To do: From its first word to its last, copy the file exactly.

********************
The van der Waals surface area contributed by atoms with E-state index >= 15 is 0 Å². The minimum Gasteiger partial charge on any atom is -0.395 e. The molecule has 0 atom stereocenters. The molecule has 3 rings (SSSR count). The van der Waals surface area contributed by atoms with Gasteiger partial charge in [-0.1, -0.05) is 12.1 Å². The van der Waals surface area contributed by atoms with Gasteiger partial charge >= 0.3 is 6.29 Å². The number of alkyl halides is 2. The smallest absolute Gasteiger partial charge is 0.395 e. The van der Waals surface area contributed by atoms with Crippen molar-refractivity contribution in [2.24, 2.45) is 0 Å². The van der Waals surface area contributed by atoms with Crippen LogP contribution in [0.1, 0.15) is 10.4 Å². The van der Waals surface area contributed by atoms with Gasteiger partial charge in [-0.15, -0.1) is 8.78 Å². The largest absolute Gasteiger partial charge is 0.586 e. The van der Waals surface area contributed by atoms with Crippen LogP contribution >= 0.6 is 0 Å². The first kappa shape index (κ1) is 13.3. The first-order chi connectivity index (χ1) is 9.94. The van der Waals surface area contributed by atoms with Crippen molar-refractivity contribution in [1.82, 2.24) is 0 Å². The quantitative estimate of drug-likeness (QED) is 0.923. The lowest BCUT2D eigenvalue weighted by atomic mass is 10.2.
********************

The van der Waals surface area contributed by atoms with E-state index >= 15 is 0 Å². The minimum Gasteiger partial charge on any atom is -0.395 e. The molecule has 0 atom stereocenters. The molecule has 3 rings (SSSR count). The van der Waals surface area contributed by atoms with Gasteiger partial charge in [-0.1, -0.05) is 12.1 Å². The van der Waals surface area contributed by atoms with Gasteiger partial charge >= 0.3 is 6.29 Å². The number of alkyl halides is 2. The smallest absolute Gasteiger partial charge is 0.395 e. The van der Waals surface area contributed by atoms with Crippen molar-refractivity contribution in [2.24, 2.45) is 0 Å². The van der Waals surface area contributed by atoms with Crippen LogP contribution in [0.1, 0.15) is 10.4 Å². The van der Waals surface area contributed by atoms with Gasteiger partial charge in [-0.15, -0.1) is 8.78 Å². The largest absolute Gasteiger partial charge is 0.586 e. The van der Waals surface area contributed by atoms with Crippen LogP contribution >= 0.6 is 0 Å². The first kappa shape index (κ1) is 13.3. The first-order chi connectivity index (χ1) is 9.94. The van der Waals surface area contributed by atoms with Crippen molar-refractivity contribution in [1.82, 2.24) is 0 Å². The quantitative estimate of drug-likeness (QED) is 0.923. The lowest BCUT2D eigenvalue weighted by atomic mass is 10.2.